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Anemia in Pregnancy

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Treatment for Anemia

If you are anemic during your pregnancy, you may need to start taking an iron supplement and/or folic acid supplement in addition to your prenatal vitamins. Your doctor may also suggest that you add more foods that are high in iron and folic acid to your diet. 

In addition, you'll be asked to return for another blood test after a specific period of time so your doctor can check that your hemoglobin and hematocrit levels are improving.

To treat vitamin B12 deficiency, your doctor may recommend that you take a vitamin B12 supplement.

The doctor may also recommend that you include more animal foods in your diet, such as:

  • meat
  • eggs
  • dairy products

 Your OB may refer you to a hematologist, a doctor who specializes in anemia/ blood issues. These specialist may see you throughout the pregnancy and help your OB manage the anemia.

Preventing Anemia

To prevent anemia during pregnancy, make sure you get enough iron. Eat well-balanced meals and add more foods that are high in iron to your diet. 

Aim for at least three servings a day of iron-rich foods, such as:

  • lean red meat, poultry, and fish
  • leafy, dark green vegetables (such as spinach, broccoli, and kale)
  • iron-enriched cereals and grains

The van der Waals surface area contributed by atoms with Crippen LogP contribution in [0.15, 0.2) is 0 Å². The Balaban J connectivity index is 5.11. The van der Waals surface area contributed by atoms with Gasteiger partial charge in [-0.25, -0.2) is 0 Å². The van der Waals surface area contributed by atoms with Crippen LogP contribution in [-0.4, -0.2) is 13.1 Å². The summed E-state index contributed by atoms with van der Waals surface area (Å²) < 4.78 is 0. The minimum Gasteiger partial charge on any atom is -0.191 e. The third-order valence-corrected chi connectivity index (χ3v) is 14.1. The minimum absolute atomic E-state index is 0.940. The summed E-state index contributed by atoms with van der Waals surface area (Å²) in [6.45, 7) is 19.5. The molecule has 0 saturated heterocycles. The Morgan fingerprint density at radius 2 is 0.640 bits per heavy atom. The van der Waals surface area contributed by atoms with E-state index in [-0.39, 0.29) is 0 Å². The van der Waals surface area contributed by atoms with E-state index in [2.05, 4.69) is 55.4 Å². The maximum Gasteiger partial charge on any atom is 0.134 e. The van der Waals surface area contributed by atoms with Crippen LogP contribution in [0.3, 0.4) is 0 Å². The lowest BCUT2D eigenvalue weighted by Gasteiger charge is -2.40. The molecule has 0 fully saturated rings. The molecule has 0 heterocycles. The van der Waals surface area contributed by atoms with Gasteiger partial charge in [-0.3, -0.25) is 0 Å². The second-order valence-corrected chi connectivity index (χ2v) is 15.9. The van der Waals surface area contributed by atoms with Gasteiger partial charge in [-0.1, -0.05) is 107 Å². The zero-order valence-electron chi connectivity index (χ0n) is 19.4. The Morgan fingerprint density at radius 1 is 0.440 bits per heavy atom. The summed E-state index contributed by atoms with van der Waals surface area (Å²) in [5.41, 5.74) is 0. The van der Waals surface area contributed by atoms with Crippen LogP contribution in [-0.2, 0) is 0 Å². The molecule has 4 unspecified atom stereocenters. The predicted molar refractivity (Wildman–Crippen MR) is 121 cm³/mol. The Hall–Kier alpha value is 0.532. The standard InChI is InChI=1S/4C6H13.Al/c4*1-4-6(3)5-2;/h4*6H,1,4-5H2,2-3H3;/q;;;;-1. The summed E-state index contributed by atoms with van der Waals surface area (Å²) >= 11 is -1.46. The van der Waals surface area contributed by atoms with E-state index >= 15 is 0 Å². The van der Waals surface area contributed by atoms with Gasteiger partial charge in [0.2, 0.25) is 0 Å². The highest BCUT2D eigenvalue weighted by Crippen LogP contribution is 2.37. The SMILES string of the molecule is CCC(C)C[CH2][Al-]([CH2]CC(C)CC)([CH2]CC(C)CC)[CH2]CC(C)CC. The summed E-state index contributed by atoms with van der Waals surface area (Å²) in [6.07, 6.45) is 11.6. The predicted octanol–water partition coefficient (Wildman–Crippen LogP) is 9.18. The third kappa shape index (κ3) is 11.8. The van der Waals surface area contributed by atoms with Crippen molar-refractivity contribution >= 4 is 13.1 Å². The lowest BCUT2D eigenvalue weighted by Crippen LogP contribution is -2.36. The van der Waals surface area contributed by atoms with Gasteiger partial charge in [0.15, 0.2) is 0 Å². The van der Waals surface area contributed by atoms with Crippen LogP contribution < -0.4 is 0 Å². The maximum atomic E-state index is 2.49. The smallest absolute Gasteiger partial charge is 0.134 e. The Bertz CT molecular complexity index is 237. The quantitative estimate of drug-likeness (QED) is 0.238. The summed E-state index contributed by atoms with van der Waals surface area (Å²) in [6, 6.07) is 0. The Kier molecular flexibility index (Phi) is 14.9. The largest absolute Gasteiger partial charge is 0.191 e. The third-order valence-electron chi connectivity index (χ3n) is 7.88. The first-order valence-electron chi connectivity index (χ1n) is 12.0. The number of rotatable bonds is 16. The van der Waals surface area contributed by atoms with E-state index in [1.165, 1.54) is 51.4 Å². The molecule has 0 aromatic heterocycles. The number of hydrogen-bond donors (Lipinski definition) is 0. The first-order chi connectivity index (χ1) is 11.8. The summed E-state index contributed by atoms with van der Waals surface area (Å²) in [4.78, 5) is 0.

• beans, lentils, and tofu
  • nuts and seeds
  • eggs

Foods that are high in vitamin C can help your body absorb more iron. These include:

  • citrus fruits and juices
  • strawberries
  • kiwis
  • tomatoes
  • bell peppers

Try eating those foods at the same time that you eat iron-rich foods.  For example, you could drink a glass of orange juice and eat an iron-fortified cereal for breakfast.

Also, choose foods that are high in folic acid to help prevent folate deficiency. These include:

  • leafy green vegetables
  • citrus fruits and juices
  • fortified breads and cereals
  • dried beans

Follow your doctor's instructions for taking a prenatal vitamin that contains a sufficient amount of iron and folic acid.

Vegetarians and vegans should talk with their doctor about whether they should take a vitamin B12 supplement when they're pregnant and breastfeeding.   

WebMD Medical Reference

Reviewed by Traci C. Johnson, MD, FACOG on July 05, 2014
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